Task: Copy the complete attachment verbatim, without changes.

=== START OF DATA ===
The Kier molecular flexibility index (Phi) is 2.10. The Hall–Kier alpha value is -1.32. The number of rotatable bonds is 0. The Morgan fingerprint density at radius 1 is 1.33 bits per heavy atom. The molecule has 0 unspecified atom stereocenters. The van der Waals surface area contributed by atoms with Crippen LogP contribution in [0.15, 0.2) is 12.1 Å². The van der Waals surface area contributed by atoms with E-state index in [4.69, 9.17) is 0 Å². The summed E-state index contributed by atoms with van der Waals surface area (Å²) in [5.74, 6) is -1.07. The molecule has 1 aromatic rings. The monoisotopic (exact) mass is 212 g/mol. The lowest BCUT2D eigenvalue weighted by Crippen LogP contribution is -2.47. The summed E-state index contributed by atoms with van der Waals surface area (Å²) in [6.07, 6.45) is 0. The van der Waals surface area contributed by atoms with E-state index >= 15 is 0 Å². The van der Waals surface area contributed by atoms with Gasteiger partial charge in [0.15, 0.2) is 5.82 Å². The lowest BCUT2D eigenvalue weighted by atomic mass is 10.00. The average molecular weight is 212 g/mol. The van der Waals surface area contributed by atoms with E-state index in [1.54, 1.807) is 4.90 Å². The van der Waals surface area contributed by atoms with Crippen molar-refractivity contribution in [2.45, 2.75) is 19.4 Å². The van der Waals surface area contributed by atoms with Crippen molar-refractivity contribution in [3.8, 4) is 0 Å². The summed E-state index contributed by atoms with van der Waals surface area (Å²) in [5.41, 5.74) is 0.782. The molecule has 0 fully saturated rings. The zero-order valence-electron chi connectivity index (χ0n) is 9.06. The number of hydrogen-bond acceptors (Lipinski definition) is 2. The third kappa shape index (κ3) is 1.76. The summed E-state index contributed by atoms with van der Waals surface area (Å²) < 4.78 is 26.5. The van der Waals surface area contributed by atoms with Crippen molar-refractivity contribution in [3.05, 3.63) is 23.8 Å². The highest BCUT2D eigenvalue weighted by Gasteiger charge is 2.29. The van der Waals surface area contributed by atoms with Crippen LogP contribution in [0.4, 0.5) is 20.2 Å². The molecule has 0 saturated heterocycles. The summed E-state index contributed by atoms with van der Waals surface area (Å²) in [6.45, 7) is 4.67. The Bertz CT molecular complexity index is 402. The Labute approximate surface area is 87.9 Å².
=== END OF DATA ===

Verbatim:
The Kier molecular flexibility index (Phi) is 2.10. The Hall–Kier alpha value is -1.32. The number of rotatable bonds is 0. The Morgan fingerprint density at radius 1 is 1.33 bits per heavy atom. The molecule has 0 unspecified atom stereocenters. The van der Waals surface area contributed by atoms with Crippen LogP contribution in [0.15, 0.2) is 12.1 Å². The van der Waals surface area contributed by atoms with E-state index in [4.69, 9.17) is 0 Å². The summed E-state index contributed by atoms with van der Waals surface area (Å²) in [5.74, 6) is -1.07. The molecule has 1 aromatic rings. The monoisotopic (exact) mass is 212 g/mol. The lowest BCUT2D eigenvalue weighted by Crippen LogP contribution is -2.47. The summed E-state index contributed by atoms with van der Waals surface area (Å²) in [6.07, 6.45) is 0. The van der Waals surface area contributed by atoms with E-state index >= 15 is 0 Å². The van der Waals surface area contributed by atoms with Gasteiger partial charge in [0.15, 0.2) is 5.82 Å². The lowest BCUT2D eigenvalue weighted by atomic mass is 10.00. The average molecular weight is 212 g/mol. The van der Waals surface area contributed by atoms with E-state index in [1.54, 1.807) is 4.90 Å². The van der Waals surface area contributed by atoms with Crippen molar-refractivity contribution in [2.45, 2.75) is 19.4 Å². The van der Waals surface area contributed by atoms with Crippen molar-refractivity contribution in [3.8, 4) is 0 Å². The summed E-state index contributed by atoms with van der Waals surface area (Å²) in [5.41, 5.74) is 0.782. The molecule has 0 fully saturated rings. The zero-order valence-electron chi connectivity index (χ0n) is 9.06. The number of hydrogen-bond acceptors (Lipinski definition) is 2. The third kappa shape index (κ3) is 1.76. The summed E-state index contributed by atoms with van der Waals surface area (Å²) < 4.78 is 26.5. The van der Waals surface area contributed by atoms with Crippen molar-refractivity contribution in [3.05, 3.63) is 23.8 Å². The highest BCUT2D eigenvalue weighted by Gasteiger charge is 2.29. The van der Waals surface area contributed by atoms with Crippen LogP contribution in [0.4, 0.5) is 20.2 Å². The molecule has 0 saturated heterocycles. The summed E-state index contributed by atoms with van der Waals surface area (Å²) in [6.45, 7) is 4.67. The Bertz CT molecular complexity index is 402. The Labute approximate surface area is 87.9 Å².